8/31/14 – Loving Limitations

Loving Limitations


So I recently booked a Wheel gig in Houston, hurray! However, the space is 12×20, booo! For those who may not realize how fully limiting 12×20 is, it means it’s actually impossible for me to complete a full revolution in the wheel without rolling off the stage. Thus, 90% of the tricks I regularly use are not possible. Here I found myself, overwhelmed, but then I turned, slapped myself in the face, and said, “Chris, stop whining, you got this.” I started playing and making lists; what tricks did I know that were less than a turn? How could I change existing tricks to make them fit? After a few training sessions, I found myself with a list of elements that I had either forgotten I knew or just made up recently. It took some work, but suddenly I found a whole slew of new tricks. It’s easy to get complacent and keep going with what works, but it is exceptionally rewarding to come up against something that is hard, and revel in the glory of BATTLE! 🙂


This is a post less for people beginning their path with German wheel (or any circus art) and more for those in the plains, the badlands of our training. The place where things are pretty much good, pretty much working, but maybe they are sagging a bit. Maybe you’re not feeling the drive to train as much, or may you’re feeling bored working on the same tricks. Give yourself a challenge: how small can I make this trick, how big, how slow, how fast? Can I do an act with one hand? Can I do an act blindfolded, with my feet tied together, while reciting a poem? The weirder, the better, (kinda like this upcoming metaphor…you ready?)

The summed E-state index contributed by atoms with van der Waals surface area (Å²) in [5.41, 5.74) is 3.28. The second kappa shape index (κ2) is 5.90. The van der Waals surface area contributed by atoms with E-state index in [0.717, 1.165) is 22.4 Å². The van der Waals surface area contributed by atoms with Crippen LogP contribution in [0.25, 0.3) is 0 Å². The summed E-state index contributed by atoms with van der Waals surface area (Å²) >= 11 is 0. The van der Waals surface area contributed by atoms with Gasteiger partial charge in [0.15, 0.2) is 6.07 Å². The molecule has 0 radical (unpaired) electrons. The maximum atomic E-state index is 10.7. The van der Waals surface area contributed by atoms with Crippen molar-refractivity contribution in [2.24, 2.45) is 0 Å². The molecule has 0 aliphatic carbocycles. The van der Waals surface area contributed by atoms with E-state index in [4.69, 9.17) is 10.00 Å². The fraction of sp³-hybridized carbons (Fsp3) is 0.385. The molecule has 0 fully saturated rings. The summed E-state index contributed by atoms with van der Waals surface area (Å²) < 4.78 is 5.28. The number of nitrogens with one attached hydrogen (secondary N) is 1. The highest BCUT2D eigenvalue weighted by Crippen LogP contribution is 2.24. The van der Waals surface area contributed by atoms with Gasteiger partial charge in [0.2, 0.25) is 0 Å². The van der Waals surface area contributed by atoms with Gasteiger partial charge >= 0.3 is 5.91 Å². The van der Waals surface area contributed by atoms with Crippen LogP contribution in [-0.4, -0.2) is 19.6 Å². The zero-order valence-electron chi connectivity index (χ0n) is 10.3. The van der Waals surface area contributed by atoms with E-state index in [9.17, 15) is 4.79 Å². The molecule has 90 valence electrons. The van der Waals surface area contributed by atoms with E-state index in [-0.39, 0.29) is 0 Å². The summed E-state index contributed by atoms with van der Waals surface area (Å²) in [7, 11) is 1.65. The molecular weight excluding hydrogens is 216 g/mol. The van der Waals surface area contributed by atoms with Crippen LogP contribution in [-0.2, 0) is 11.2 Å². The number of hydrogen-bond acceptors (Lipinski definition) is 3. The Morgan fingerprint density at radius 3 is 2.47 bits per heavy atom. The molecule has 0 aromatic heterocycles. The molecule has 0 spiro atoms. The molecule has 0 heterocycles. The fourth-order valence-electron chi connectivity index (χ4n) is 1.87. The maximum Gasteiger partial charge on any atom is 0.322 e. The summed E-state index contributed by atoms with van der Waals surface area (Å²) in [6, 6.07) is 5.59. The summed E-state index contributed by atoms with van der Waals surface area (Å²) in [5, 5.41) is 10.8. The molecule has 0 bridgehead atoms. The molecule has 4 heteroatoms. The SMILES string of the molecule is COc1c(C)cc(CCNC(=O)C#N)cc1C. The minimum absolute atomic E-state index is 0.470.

I like to think about the Wheel tricks I know as my little Wheel garden. Anytime I am training, I am pruning and watering these beautiful plants. But I can’t just make a new plant out of nothing, so whenever I want a new orchid, I have to go forage for it in the deep dark woods. I have been plant-hunting for quite a while and I have many established paths I regularly travel. Unfortunately, the same paths yield the same plants, so I am forced to venture out into uncharted territory. One way of doing that is building a wall across the path and forcing myself to meander. The woods are filled with brambles but while there, you will undoubtedly stumble across some exotic species of tricks (I mean, plants) that others just trodding along their manicured paths will never find. Then you can take these sweet new plants back to your garden and you will have the most badass Wheel garden EVER! So, do that wheelers, do just that. 🙂

Leave a Reply

Your email address will not be published. Required fields are marked *